The best place for a speed change is when the lure goes over a depth change. Changing up retrieval speed is incredibly important. Take for example when I was younger, we were sitting in a shallow weedy bay close to sunset. I was casting a CiscoKid in shallow and bringing it in at a steady pace. As I lifted it out of the water there was a massive splash and a huge tail swimming away, if I had slowed or changed up the retrieve speed I could've enticed the massive Pike to strike. Instead of having a "one that got away" story I could have a story about bringing in a 40+ inch Pike on a top water lure.

Casting Gear

When casting for Pike, especially big Pike, the gear you use needs to be strong. Big Pike can get to be anywhere between 20-30 lbs, and they are up there on top fighters for fresh water fish. My go to combo when casting for pike is a heavy action rod 6.5 ft with an Abu Garcia Ambassador strung with 30 lb braid finished with a 180 lb wire leader. This set up is strong enough to hold up against any fish that I run into. For baits I tend to go big and flashy. Spoons are my number one choice for big Pike, Dr. Spoon and Daredevil make great spoons and are well known. Other choice lures include a 10 inch Classic Rapala crankbait, and no. 5 or no. 6 Mepps Agila spinners. For top water nothing beats the CiscoKid.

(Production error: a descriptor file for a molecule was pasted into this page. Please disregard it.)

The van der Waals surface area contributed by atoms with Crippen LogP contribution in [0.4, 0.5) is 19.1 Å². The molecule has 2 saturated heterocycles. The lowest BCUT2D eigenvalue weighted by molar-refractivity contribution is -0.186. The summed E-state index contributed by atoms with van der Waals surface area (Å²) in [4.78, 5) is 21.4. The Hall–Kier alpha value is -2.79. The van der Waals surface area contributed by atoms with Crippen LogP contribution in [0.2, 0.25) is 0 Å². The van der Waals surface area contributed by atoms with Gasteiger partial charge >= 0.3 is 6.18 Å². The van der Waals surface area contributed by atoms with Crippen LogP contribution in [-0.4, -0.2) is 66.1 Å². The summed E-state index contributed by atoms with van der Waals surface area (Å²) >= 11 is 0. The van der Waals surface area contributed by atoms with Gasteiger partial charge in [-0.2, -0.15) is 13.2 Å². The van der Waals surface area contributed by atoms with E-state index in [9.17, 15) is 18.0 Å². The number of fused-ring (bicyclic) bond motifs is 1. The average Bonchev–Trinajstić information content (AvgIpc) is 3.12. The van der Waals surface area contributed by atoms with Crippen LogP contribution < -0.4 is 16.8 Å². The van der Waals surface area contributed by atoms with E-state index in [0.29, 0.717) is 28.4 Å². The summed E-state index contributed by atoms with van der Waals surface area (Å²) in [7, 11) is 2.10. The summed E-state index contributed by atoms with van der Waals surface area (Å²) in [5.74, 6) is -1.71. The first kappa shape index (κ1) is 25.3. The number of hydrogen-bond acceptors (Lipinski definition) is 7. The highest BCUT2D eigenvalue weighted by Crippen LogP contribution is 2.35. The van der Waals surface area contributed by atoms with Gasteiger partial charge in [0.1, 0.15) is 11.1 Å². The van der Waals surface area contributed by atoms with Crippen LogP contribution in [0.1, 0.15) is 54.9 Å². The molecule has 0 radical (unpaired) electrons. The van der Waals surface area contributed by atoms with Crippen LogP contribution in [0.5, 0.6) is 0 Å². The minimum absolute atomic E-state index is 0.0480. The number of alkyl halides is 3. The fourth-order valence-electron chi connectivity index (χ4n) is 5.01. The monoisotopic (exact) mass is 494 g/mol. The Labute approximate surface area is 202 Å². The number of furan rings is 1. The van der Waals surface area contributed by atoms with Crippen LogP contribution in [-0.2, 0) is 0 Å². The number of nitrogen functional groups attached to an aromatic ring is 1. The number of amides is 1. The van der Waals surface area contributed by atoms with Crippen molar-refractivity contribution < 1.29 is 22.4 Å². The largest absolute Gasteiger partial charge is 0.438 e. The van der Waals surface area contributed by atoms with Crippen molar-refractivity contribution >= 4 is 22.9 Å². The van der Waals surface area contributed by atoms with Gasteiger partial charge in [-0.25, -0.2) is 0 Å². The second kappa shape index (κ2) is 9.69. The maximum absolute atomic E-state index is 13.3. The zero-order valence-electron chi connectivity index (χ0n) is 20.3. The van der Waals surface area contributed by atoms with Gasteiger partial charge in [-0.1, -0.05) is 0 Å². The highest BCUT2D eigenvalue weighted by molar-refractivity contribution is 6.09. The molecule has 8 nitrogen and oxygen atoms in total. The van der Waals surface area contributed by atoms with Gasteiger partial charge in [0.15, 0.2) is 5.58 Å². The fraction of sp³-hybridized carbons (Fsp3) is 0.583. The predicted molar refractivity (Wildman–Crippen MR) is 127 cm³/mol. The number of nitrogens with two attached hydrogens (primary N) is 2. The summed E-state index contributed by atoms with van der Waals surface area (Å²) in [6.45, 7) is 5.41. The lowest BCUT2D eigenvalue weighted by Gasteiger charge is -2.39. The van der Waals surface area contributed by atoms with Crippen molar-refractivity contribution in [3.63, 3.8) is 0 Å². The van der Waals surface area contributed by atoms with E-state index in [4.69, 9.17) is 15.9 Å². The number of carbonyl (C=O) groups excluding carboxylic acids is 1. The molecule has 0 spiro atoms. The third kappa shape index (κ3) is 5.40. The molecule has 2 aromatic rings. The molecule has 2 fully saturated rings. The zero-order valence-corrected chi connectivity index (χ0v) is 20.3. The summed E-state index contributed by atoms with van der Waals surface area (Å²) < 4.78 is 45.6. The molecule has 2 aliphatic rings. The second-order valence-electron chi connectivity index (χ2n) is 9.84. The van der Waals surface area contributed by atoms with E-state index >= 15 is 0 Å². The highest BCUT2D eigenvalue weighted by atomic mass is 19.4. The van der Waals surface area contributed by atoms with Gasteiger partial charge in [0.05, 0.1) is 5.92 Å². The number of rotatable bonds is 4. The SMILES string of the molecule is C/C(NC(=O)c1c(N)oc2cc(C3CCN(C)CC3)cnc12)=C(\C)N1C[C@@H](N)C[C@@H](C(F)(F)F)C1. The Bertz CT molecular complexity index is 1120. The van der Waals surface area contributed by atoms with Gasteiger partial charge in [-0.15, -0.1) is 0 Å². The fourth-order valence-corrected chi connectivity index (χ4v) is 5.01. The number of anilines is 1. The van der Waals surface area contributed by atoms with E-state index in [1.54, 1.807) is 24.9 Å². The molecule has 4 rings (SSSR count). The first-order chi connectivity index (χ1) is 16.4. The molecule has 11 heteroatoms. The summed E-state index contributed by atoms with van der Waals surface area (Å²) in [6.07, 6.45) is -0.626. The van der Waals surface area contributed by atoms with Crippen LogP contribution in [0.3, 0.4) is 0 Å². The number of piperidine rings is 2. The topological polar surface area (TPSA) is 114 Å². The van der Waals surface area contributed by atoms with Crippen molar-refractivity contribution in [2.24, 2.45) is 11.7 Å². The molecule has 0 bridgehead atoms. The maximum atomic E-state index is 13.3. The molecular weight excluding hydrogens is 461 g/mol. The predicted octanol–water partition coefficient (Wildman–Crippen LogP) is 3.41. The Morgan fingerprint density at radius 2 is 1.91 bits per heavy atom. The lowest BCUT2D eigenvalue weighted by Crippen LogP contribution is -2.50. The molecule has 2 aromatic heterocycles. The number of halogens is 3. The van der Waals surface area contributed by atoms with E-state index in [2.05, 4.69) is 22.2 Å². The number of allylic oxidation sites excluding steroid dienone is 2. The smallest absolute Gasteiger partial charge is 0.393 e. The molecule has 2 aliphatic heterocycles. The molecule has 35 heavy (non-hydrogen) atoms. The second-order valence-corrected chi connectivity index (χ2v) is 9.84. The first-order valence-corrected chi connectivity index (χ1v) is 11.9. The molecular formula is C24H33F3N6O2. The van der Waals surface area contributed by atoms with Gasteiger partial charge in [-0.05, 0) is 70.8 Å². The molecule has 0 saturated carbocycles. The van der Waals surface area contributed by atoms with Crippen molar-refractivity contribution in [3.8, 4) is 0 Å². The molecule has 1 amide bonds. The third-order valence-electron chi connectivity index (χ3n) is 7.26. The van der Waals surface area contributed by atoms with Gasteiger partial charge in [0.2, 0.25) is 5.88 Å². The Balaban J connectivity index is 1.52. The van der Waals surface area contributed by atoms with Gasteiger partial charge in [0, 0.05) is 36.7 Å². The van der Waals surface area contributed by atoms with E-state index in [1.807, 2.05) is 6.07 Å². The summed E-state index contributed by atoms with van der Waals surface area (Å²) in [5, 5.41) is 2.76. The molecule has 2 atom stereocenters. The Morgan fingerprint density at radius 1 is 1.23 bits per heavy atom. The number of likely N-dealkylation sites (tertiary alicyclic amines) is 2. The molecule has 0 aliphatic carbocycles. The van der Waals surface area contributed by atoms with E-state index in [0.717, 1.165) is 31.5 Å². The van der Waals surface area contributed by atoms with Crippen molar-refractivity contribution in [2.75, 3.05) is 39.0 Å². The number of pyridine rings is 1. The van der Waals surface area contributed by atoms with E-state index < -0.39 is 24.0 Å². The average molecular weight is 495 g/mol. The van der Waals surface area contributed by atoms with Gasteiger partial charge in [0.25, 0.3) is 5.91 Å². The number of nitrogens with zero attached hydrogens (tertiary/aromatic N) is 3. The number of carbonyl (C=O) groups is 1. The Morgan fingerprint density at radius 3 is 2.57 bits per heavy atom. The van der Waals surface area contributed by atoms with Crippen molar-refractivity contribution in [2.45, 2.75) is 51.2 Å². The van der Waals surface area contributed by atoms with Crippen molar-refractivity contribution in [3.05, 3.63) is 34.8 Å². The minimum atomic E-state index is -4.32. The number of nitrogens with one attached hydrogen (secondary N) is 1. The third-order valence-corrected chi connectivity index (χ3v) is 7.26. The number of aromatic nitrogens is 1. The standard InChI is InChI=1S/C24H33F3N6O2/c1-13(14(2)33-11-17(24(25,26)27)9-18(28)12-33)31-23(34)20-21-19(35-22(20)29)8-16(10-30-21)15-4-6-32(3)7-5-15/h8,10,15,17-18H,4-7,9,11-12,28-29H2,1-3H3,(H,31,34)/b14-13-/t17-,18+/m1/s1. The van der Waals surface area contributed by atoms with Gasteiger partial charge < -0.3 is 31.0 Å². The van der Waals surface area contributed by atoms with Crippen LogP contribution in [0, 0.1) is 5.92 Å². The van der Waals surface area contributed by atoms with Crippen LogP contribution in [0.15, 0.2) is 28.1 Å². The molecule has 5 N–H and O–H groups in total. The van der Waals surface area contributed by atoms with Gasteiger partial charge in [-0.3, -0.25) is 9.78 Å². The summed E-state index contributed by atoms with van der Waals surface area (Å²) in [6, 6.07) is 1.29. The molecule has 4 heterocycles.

Trolling For Pike


Trolling for pike is a good way to cover a lot of water fast and works really well when the Pike transition from the shallows to deeper colder water in the hot summer months. Pike like water temperature to be around 65 degrees Fahrenheit and below. There are two methods to use when trolling for pike. The first is to find schools of bait fish in open water, usually the bait fish will be schooling around 15-30 feet of water depending on the lake depth and you can run your line to be about 20-40 feet, again depending on lake depth. When trolling open water with bait fish schools trolling speed will be up around 3-4 mph. Since Pike are usually solitary this method can be slow going. The second method is to be a little shallower, right on the deep side of a drop off, and trolling will be in an S pattern over the drop off. The trolling speed for this will be between 1-3 mph. Pike will usually hit on the line on the inside of the S when turning.

Trolling Gear

When trolling for Pike, like when casting, the gear needs to be able to stand up to the biggest possible fish you'll be bringing in. A medium to heavy rod and reel combo is the best choice. Load the reel with 20-30 lb mono filament. Mono works best when trolling because of its ability to stretch and give more than braided line does if the fish goes into the weeds or into structure on the bottom. I prefer to use a reel with a depth counter so I know how much line has been let out and allows me to be at a consistent depth. Similar to when casting and you're not trolling a wire Lindy rig a wire leader should always be used. Some of the preferred baits and lures are Lindy Rigs with a large blade and a large leech, crank baits and spoons. When trolling spoons a good way to get them down to the depth is to use a 3/8-1/2 ounce weight on the line in front of the lure. Trolling sucker minnows when the fish are suspended and tentative is also a great option.

-Happy Casting

5 views0 comments

Recent Posts

See All
bottom of page